Electromagnetic disturbances can greatly influence the performance of equipment and the functional safety of systems. Consider the current problems we hear in the news with unintended acceleration in some vehicles. While this complication’s true cause may never be determined, analysts have theorized that electromagnetic disturbances could play a large role. Due to the amount of electronics and ever changing technologies found in today’s automobiles, unintended acceleration is only one of many examples of unwanted anomalies that could occur due to an EMC issue. Automakers are faced everyday with the risk and associated liability that could come with a problem such as this once the vehicle is on the street with the consumer. That risk is why the automakers over time have had to develop specific test standards that relate to the EMC concerns of their vehicles and enforce their suppliers to meet them by way of specific test plans. The automotive industry is just one example of how EMC can relate to the functional safety of a product as guided by IEC TS 61000-1-2: 2008.
CISPR 11 is the International Standard for electromagnetic emissions (disturbances) from Industrial, Scientific and Medical (ISM) Equipment. The official title of the standard is “Industrial, Scientific, and Medical Equipment – Radio-Frequency Disturbance Characteristics – Limits and Methods of Measurement.” The premiere edition of the standard was released in 1975 and the latest edition (Edition 5.0) was released in 2009. The standard includes both limits and methods of measurement for conducted phenomena and radiated phenomena. This article traces the history and development of the content of the standard over the last 35 years.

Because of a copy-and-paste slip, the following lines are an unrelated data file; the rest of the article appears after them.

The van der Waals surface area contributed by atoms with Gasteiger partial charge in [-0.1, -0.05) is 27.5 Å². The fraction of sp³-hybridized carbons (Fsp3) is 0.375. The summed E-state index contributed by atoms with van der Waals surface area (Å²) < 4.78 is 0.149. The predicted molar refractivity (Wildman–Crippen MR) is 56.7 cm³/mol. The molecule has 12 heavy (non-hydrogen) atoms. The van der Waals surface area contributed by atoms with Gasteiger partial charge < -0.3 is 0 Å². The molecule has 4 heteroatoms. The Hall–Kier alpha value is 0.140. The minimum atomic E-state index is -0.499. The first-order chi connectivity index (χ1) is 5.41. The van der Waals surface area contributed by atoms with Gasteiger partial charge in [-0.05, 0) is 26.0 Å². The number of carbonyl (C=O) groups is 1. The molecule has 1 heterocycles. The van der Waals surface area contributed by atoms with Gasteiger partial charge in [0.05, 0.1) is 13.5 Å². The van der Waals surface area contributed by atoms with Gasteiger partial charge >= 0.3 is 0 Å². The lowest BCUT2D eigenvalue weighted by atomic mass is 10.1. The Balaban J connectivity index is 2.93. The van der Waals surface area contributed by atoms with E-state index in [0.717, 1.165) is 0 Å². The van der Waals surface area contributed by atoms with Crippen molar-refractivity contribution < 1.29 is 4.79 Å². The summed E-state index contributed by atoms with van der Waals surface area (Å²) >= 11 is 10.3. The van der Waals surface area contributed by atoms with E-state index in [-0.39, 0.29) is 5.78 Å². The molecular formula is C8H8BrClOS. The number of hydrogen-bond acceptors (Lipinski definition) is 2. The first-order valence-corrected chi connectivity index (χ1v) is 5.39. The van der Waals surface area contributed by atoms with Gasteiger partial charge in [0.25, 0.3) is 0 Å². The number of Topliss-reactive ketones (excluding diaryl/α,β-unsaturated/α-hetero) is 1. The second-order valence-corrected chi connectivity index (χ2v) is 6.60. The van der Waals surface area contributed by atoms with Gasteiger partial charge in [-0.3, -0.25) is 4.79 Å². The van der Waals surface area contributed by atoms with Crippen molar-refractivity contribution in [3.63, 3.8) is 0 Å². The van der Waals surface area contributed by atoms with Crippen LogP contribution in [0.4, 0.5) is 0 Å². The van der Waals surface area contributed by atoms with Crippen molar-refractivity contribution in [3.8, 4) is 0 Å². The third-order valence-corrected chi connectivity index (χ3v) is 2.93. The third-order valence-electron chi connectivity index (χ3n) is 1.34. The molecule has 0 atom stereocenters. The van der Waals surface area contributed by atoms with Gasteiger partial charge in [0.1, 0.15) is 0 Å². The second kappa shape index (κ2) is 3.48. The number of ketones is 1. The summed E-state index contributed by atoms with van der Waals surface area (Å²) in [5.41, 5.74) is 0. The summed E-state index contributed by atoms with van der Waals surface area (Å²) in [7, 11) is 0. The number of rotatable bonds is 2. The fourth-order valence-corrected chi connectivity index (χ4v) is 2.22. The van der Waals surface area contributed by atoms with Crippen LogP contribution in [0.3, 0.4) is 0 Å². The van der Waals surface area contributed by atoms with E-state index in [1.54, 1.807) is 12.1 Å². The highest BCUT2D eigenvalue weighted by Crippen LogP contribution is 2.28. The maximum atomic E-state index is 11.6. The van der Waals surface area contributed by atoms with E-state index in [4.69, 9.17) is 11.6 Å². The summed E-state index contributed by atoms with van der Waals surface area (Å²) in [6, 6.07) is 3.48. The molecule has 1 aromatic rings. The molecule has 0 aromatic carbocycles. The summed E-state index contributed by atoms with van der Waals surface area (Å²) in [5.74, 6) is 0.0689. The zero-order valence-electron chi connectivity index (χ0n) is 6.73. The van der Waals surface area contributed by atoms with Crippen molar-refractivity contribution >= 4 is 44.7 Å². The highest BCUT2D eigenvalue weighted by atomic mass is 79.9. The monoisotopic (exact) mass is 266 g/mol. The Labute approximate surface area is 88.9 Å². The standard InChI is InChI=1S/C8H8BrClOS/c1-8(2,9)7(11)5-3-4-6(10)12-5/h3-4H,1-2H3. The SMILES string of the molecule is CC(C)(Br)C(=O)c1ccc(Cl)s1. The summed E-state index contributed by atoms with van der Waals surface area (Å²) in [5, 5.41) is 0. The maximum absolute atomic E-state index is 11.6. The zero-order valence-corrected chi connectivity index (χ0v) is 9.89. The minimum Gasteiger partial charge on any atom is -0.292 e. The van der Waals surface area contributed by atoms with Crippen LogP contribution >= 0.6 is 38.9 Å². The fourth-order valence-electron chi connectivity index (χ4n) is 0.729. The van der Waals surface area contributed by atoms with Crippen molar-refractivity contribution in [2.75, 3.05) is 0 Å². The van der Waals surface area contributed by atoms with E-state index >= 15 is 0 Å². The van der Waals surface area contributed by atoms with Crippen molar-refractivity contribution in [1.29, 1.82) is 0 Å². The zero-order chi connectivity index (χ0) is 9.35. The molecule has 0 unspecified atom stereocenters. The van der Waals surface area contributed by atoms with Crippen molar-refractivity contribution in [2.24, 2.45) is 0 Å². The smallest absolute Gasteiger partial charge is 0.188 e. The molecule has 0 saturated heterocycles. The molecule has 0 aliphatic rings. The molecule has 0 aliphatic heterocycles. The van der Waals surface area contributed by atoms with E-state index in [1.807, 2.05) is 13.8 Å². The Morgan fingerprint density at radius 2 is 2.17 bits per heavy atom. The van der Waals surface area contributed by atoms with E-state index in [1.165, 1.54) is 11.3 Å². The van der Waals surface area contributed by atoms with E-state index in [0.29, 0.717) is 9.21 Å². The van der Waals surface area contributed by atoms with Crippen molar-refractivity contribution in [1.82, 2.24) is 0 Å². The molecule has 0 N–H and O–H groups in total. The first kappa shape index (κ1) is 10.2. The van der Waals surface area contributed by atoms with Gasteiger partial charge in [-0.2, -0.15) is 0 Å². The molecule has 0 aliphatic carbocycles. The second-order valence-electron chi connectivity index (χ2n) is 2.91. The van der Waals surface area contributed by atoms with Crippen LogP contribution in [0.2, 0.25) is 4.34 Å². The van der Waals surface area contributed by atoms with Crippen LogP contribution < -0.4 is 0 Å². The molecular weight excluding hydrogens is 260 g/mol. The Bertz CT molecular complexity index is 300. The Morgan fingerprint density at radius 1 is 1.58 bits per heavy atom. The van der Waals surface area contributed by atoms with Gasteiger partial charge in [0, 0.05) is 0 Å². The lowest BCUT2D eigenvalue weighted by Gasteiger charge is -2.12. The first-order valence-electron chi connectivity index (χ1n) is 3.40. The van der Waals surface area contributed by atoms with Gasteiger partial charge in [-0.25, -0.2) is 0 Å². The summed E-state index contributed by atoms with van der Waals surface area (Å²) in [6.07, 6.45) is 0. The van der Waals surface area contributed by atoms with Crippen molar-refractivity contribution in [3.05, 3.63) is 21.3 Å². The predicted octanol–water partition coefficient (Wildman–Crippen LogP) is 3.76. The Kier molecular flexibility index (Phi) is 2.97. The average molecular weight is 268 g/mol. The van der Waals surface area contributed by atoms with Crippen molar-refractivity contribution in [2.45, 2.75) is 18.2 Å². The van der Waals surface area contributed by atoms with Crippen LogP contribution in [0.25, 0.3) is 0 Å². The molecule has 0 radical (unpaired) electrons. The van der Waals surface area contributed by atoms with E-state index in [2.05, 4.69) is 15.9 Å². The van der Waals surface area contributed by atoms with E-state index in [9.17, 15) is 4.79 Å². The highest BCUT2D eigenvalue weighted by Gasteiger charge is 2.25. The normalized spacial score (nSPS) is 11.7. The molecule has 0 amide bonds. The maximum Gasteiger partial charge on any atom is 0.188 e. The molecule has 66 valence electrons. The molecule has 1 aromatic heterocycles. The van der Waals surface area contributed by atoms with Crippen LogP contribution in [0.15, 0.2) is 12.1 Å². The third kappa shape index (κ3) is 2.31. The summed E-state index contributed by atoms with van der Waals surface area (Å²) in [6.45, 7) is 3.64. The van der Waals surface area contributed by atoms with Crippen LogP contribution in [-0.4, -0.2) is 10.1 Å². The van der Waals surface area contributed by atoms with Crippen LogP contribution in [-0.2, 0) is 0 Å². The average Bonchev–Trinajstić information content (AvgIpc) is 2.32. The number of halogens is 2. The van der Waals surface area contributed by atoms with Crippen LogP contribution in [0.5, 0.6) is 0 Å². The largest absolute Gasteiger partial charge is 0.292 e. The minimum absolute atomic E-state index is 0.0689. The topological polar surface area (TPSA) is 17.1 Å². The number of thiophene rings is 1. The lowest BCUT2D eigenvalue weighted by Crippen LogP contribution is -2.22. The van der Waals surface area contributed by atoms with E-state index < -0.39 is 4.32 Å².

All Ferrite Beads Are Not Created Equal – Understanding the Importance of Ferrite Bead Material Behavior
A great number of companies define themselves as global, yet their scope for “global” varies and therefore so does their global compliance needs. One company might market its products in the U.S., Canada and European Union, while another might be introducing new products to 150-plus countries. No matter the company’s definition of “global,” there are several critical areas they should address to ensure they are truly ready to place products on markets worldwide.
In earlier articles in this publication we have discussed the charged device model (CDM) testing of small devices. In the first article we demonstrated that the peak current for small devices does not become vanishingly small.1 The commonly held belief of vanishing current for small devices was shown to be an artifact of measuring the current with the 1 GHz oscilloscope2 specified in the JEDEC CDM standard.6 The second article explained various ways to make CDM testing of small devices more reliable with the use of small surrogate packages, or the use of templates to hold the device during testing.3 In this article we will show how insight can be gained into the CDM testing of small devices using a simple three capacitor circuit model.4, 5